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‘Good Death’: a Common Pattern in the Evolution of Mathematics, Science and Biological Organisms

GAVIN HITCHCOCK
S & CB 23 (2)
October 2011

Abstract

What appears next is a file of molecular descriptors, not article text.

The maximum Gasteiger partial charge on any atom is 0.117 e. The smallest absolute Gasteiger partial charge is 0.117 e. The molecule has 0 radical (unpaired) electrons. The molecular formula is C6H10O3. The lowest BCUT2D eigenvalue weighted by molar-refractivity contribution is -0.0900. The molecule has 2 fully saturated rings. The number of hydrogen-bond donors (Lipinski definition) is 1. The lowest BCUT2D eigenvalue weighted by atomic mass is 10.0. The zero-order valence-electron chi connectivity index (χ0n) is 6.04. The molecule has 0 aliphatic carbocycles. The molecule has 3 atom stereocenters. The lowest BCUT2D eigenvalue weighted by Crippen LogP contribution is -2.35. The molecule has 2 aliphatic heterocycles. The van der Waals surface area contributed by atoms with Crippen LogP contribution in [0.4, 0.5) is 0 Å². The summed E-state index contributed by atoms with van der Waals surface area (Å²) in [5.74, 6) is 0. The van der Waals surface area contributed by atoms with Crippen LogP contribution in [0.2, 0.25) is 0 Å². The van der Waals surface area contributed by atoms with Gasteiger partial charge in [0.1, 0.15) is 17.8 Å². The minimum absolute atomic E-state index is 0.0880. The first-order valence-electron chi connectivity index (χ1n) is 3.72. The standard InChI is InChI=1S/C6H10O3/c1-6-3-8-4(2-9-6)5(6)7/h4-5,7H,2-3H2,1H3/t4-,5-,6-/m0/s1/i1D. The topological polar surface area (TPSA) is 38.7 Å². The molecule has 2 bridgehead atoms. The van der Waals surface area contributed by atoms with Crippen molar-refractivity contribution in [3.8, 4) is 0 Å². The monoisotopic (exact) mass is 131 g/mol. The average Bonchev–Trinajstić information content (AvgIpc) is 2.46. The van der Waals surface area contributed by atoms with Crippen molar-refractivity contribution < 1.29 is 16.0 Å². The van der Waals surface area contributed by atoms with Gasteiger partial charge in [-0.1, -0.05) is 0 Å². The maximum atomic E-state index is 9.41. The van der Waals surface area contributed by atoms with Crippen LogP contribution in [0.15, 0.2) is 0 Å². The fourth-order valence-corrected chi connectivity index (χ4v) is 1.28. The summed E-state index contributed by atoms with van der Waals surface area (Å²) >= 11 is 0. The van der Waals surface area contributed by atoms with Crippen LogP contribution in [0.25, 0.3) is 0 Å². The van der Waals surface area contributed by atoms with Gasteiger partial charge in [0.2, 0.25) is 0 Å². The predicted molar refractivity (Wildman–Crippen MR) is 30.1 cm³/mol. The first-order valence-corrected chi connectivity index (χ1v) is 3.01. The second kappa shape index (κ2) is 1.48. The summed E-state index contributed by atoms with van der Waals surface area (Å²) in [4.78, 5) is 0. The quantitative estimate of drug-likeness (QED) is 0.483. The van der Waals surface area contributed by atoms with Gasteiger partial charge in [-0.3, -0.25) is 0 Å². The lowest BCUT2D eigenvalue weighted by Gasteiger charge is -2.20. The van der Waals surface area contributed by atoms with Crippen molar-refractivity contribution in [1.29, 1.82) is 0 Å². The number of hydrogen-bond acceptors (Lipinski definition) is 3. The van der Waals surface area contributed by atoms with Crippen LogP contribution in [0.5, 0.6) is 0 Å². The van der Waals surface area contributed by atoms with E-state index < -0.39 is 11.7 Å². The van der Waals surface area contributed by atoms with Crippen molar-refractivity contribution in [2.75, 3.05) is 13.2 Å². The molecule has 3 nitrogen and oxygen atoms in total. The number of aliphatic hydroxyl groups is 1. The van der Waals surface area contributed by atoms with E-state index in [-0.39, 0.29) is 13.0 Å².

Drawing from experience of pure mathematical and historical research, this paper investigates the formation and development of mathematical concepts, and explores the way such a communal creative enterprise evolves. These insights are used to look again at biological evolution and scientific theory-selection. On turning round the metaphor ‘red in tooth and claw’ that is sometimes applied to nature and to competing scientific theories and contrasting the two images, compost heap and scrap heap, a common pattern emerges of forms of ‘self-giving’ operating within a framework of co-creative competition. Images of ‘self-giving’, and even of ‘sacrifice’, are found in the evolution of the cosmos, of living organisms, of scientific theories, of mathematical concepts. In each there is the passing, or ‘death’, of the old, not just to make way but to prepare the way for, and to be subsumed into, the ‘life’ of the new. Use is made of Austin Farrer’s theology of ‘a world made to make itself’, and his insistence on the centrality of self-giving in the economy of God’s world.

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